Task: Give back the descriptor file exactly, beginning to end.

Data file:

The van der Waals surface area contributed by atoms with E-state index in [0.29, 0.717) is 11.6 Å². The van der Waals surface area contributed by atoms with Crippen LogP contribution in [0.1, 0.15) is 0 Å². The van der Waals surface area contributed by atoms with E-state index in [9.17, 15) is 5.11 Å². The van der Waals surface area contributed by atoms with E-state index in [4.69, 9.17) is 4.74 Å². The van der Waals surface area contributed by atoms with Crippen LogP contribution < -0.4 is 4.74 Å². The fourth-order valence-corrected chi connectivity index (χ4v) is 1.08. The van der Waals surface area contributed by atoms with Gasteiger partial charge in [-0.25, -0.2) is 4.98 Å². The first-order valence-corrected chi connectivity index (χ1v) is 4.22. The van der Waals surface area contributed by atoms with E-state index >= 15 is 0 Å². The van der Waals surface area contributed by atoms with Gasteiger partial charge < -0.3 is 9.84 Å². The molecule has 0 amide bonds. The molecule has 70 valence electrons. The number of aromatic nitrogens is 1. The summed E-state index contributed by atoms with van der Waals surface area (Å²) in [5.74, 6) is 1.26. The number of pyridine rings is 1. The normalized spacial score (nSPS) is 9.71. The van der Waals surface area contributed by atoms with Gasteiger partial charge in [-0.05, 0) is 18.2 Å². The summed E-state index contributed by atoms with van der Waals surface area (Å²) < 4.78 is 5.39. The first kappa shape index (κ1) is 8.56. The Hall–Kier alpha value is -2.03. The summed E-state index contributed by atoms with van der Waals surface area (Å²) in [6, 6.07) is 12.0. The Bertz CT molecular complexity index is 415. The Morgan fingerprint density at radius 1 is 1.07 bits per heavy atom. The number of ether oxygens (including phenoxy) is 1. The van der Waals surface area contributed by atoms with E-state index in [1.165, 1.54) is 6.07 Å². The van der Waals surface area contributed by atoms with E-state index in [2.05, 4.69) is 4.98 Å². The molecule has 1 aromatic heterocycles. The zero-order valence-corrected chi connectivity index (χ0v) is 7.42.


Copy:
The van der Waals surface area contributed by atoms with E-state index in [0.29, 0.717) is 11.6 Å². The van der Waals surface area contributed by atoms with Crippen LogP contribution in [0.1, 0.15) is 0 Å². The van der Waals surface area contributed by atoms with E-state index in [9.17, 15) is 5.11 Å². The van der Waals surface area contributed by atoms with E-state index in [4.69, 9.17) is 4.74 Å². The van der Waals surface area contributed by atoms with Crippen LogP contribution < -0.4 is 4.74 Å². The fourth-order valence-corrected chi connectivity index (χ4v) is 1.08. The van der Waals surface area contributed by atoms with Gasteiger partial charge in [-0.25, -0.2) is 4.98 Å². The first-order valence-corrected chi connectivity index (χ1v) is 4.22. The van der Waals surface area contributed by atoms with E-state index >= 15 is 0 Å². The van der Waals surface area contributed by atoms with Gasteiger partial charge < -0.3 is 9.84 Å². The molecule has 0 amide bonds. The molecule has 70 valence electrons. The number of aromatic nitrogens is 1. The summed E-state index contributed by atoms with van der Waals surface area (Å²) in [5.74, 6) is 1.26. The number of pyridine rings is 1. The normalized spacial score (nSPS) is 9.71. The van der Waals surface area contributed by atoms with Gasteiger partial charge in [-0.05, 0) is 18.2 Å². The summed E-state index contributed by atoms with van der Waals surface area (Å²) < 4.78 is 5.39. The first kappa shape index (κ1) is 8.56. The Hall–Kier alpha value is -2.03. The summed E-state index contributed by atoms with van der Waals surface area (Å²) in [6, 6.07) is 12.0. The Bertz CT molecular complexity index is 415. The Morgan fingerprint density at radius 1 is 1.07 bits per heavy atom. The number of ether oxygens (including phenoxy) is 1. The van der Waals surface area contributed by atoms with E-state index in [1.165, 1.54) is 6.07 Å². The van der Waals surface area contributed by atoms with E-state index in [2.05, 4.69) is 4.98 Å². The molecule has 1 aromatic heterocycles. The zero-order valence-corrected chi connectivity index (χ0v) is 7.42.